Iran Israel Crisis

September 8, 2008

We approach the election period for the new chief of Kadima, and it’s fitting to have a brief review of the situation of the tensions between Iran and Israel.


This website is mostly focused on economics. But economic events of today’s scale rarely develop without having a significant impact on politics, and in turn political events usually have a lot of bearing on the direction of economic activity. Sometimes the interaction between economics and politics create a feedback mechanism that intensify the power of the underlying political or economic event. Such was the recent departure of Yasuo Fukuda, as political uncertainty is likely to amplify the economic problems.  At other times politics and economics counteract each other, and perhaps the most productive results are gained when this is the case.


Alas, it would seem that the present outlook for world politics is not very conducive to healthy developments. We see tensions rising in the Caucasus and Middle East, and in Japan there’s increasing lack of clarity on the future of ruler of the country. Europe and China appear stable, but developments in Russia and Iran, two of the most important suppliers of oil to the world, are worrisome. Israel is still waking from the blows of the Lebanese war, while Iraq appears to be calm under the powerful effects of Iran. 


To this backdrop, we have to add the ever-present, but today increasing likelihood of a conflict in the Middle East. It’s by no means certain that Israel and Iran will have a real war, but tensions are increasing continuously, while the world at large chooses to ignore the unhealthy implications of the situation.


The root of the issue is in Iran’s wish to acquire nuclear technology for, as it claims, energy production. Whether this is true or not is immaterial, as the perception in the west is that it’s unacceptable for this nation to realise their nuclear aspirations.


Iran has refused to comply with demands by US and their European allies to halt enrichment, and the UN, in turn, has imposed limited sanctions on the country, suggesting that more and more will come unless Iran changes its attitude. Israel and US seem to be in an agreement that the UN is the right medium for this issue, but this depends on this organizations ability to pass resolutions and impose its will.


In this context, it’s fitting to reconsider how much has been made about the recent war in Georgia, and how it means that a resurgent Russia will create a new threat against the west. But Russia sees itself as defending itself and its war in Georgia as an exact quid pro quo against the actions of the western powers in Kosovo; the Russians want to be taken seriously, and the escalation that they appear to be pressing for should be seen in this context. The real impact of the conflict between Russia and NATO will probably be seen in peripheral issues, and the Iran nuclear issue makes a fine mise en scene. Today it seems more and more unlikely that Russia will allow any serious sanctions against Iran, and this may well cause the Israelis and probably the Americans to reconsider the effectiveness of the diplomatic path in dealing with this matter.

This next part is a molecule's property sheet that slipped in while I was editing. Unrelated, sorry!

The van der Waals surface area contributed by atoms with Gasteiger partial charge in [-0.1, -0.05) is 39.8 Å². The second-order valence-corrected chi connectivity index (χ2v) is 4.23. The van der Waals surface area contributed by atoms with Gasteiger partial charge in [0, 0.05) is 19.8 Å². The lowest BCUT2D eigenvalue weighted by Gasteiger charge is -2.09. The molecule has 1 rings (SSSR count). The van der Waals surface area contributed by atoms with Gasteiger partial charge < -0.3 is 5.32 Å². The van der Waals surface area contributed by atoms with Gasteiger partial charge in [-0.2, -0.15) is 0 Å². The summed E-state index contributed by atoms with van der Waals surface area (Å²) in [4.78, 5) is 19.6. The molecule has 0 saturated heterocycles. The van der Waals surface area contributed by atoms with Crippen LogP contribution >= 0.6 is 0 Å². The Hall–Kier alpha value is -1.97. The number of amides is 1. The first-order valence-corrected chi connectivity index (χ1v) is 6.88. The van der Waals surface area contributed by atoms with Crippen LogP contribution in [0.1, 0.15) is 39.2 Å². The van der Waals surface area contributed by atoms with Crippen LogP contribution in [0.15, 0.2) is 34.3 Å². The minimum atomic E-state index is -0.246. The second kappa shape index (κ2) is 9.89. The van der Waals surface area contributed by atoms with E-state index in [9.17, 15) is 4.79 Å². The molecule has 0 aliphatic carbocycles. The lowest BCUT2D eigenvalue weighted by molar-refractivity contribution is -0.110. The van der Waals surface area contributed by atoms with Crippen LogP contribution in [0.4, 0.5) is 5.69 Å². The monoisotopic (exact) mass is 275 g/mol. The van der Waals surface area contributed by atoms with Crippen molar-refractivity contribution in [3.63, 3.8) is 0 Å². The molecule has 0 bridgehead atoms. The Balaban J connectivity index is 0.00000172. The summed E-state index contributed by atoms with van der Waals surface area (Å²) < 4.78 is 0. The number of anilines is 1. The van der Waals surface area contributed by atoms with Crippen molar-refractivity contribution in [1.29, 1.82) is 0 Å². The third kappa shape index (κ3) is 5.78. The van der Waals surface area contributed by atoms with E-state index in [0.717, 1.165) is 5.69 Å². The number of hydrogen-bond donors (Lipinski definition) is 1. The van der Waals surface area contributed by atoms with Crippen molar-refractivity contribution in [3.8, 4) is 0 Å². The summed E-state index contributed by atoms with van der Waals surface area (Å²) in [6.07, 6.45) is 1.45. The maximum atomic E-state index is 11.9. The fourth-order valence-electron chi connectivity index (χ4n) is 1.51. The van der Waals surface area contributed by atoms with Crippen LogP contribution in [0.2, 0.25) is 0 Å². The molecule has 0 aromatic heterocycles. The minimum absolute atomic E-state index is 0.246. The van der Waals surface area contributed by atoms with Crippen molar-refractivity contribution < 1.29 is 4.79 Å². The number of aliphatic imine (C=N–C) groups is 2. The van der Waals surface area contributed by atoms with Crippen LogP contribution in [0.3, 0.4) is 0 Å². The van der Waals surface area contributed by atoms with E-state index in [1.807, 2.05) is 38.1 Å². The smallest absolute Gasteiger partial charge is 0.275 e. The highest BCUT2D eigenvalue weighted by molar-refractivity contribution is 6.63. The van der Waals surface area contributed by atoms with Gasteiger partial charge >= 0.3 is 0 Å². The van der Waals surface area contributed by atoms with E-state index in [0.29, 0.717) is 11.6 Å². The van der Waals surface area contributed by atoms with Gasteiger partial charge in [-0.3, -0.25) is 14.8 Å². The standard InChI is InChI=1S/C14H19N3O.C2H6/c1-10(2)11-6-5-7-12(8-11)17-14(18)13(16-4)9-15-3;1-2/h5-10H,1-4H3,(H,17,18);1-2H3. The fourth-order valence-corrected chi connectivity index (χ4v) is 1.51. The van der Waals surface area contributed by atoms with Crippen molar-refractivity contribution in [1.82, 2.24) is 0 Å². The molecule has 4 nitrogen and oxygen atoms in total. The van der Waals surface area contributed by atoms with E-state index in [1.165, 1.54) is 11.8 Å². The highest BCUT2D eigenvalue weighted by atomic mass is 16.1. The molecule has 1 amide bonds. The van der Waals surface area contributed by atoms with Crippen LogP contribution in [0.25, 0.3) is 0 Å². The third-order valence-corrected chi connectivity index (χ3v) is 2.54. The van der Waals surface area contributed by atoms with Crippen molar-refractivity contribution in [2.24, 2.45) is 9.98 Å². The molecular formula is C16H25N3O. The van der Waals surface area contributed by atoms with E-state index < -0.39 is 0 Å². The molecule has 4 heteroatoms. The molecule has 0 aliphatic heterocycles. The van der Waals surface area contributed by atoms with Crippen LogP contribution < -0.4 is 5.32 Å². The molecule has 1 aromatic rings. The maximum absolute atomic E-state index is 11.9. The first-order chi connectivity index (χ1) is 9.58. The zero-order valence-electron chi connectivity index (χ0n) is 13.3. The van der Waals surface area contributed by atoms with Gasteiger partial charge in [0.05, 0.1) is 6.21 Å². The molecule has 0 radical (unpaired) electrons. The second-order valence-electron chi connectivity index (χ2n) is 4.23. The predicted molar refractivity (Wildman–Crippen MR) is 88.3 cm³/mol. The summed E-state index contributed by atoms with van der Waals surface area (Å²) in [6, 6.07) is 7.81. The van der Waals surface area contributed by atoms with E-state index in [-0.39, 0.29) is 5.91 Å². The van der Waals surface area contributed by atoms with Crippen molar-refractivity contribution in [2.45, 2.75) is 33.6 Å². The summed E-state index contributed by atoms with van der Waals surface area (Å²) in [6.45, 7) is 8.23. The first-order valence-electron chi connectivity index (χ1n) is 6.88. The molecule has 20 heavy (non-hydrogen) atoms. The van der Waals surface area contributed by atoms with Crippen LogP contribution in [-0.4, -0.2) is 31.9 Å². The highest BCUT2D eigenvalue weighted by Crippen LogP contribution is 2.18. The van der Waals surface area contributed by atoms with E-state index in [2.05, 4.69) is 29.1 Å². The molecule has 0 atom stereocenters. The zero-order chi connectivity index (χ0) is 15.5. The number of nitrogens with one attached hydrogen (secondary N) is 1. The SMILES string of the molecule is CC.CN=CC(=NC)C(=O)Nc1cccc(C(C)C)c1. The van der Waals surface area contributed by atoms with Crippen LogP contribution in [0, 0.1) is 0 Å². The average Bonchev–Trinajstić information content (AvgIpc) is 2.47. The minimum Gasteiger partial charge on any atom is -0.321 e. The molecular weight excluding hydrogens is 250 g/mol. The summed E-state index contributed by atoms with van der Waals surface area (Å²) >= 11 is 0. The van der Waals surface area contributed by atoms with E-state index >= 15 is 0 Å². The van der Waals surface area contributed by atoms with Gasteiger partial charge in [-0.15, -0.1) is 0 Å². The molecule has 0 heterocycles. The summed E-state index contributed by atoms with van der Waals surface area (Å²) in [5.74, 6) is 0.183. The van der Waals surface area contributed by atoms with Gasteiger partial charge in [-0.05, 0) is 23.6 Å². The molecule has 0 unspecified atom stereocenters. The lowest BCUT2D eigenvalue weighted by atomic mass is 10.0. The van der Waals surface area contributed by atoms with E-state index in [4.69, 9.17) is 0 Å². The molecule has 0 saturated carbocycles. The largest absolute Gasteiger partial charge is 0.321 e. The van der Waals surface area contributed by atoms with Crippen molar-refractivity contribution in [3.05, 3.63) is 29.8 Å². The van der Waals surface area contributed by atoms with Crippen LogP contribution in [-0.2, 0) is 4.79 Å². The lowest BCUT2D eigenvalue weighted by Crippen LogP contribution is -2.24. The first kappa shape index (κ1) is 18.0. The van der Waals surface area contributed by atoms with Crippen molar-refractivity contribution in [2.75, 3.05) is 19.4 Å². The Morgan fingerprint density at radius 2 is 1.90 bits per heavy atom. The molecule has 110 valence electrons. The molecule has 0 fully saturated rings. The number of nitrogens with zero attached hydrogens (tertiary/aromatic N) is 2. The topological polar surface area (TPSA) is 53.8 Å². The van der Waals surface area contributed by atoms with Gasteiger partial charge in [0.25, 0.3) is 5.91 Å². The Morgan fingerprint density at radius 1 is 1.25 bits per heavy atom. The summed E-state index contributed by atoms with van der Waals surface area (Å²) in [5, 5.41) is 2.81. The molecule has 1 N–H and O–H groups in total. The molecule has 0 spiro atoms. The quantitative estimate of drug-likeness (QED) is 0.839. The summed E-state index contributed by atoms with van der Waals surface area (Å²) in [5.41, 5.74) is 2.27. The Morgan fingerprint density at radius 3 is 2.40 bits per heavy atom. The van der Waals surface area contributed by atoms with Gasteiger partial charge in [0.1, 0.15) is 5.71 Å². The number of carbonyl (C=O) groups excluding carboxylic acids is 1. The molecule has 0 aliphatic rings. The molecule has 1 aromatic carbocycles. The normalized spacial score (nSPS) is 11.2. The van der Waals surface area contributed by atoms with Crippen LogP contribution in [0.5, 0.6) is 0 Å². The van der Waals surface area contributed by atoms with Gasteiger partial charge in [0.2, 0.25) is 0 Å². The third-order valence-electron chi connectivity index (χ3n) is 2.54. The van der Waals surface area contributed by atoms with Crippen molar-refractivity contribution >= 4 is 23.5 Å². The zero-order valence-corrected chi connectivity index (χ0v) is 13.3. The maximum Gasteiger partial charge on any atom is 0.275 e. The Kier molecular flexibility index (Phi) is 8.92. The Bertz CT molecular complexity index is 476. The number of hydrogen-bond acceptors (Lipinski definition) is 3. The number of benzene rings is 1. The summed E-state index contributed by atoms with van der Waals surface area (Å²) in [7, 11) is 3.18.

If it does indeed happen, and Russia chooses to veto increased, possibly economic sanctions againt Iran, then Americans, and Israel will probably be faced with the dilemma of admitting powerlessness to stop Iran, or risking a regional conflict. The outcome will depend on the diplomatic developments, but it will also depend on the future rulers of Iran and Israel. Thus, the actualisation, and timing of any conflict will partly be determined by who becomes elected on September 17 as the new head of Kadima, and the US presidential election. Many people argue that Shaul Mofaz would be the most warlike outcome for the region, but I believe that his personal rigidity will only have implications if Israel has to launch an attack without getting US approval. Otherwise, the new ruler will be guided by events of scale that are likely to come.  


One Response to “Iran Israel Crisis”

  1. […] September 10, 2008 Part one of this post is here. […]

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